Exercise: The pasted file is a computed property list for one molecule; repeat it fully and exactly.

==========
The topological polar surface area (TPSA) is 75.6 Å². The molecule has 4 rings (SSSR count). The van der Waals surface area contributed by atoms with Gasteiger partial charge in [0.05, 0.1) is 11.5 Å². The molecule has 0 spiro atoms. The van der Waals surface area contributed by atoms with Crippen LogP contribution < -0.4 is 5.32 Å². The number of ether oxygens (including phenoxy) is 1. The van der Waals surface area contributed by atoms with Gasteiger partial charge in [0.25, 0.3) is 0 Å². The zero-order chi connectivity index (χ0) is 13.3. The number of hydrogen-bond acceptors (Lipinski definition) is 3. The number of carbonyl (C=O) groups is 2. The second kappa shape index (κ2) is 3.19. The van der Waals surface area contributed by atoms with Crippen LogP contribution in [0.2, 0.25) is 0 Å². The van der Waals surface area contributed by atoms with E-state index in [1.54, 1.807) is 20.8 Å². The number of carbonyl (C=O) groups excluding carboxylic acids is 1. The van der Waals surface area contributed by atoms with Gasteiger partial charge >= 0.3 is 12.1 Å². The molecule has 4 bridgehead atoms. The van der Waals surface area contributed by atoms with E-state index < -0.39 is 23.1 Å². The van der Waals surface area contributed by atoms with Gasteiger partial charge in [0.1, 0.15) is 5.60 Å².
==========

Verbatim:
The topological polar surface area (TPSA) is 75.6 Å². The molecule has 4 rings (SSSR count). The van der Waals surface area contributed by atoms with Gasteiger partial charge in [0.05, 0.1) is 11.5 Å². The molecule has 0 spiro atoms. The van der Waals surface area contributed by atoms with Crippen LogP contribution < -0.4 is 5.32 Å². The number of ether oxygens (including phenoxy) is 1. The van der Waals surface area contributed by atoms with Gasteiger partial charge in [0.25, 0.3) is 0 Å². The zero-order chi connectivity index (χ0) is 13.3. The number of hydrogen-bond acceptors (Lipinski definition) is 3. The number of carbonyl (C=O) groups is 2. The second kappa shape index (κ2) is 3.19. The van der Waals surface area contributed by atoms with Crippen LogP contribution in [0.2, 0.25) is 0 Å². The van der Waals surface area contributed by atoms with E-state index in [1.54, 1.807) is 20.8 Å². The number of carbonyl (C=O) groups excluding carboxylic acids is 1. The van der Waals surface area contributed by atoms with Gasteiger partial charge >= 0.3 is 12.1 Å². The molecule has 4 bridgehead atoms. The van der Waals surface area contributed by atoms with E-state index < -0.39 is 23.1 Å². The van der Waals surface area contributed by atoms with Gasteiger partial charge in [0.1, 0.15) is 5.60 Å².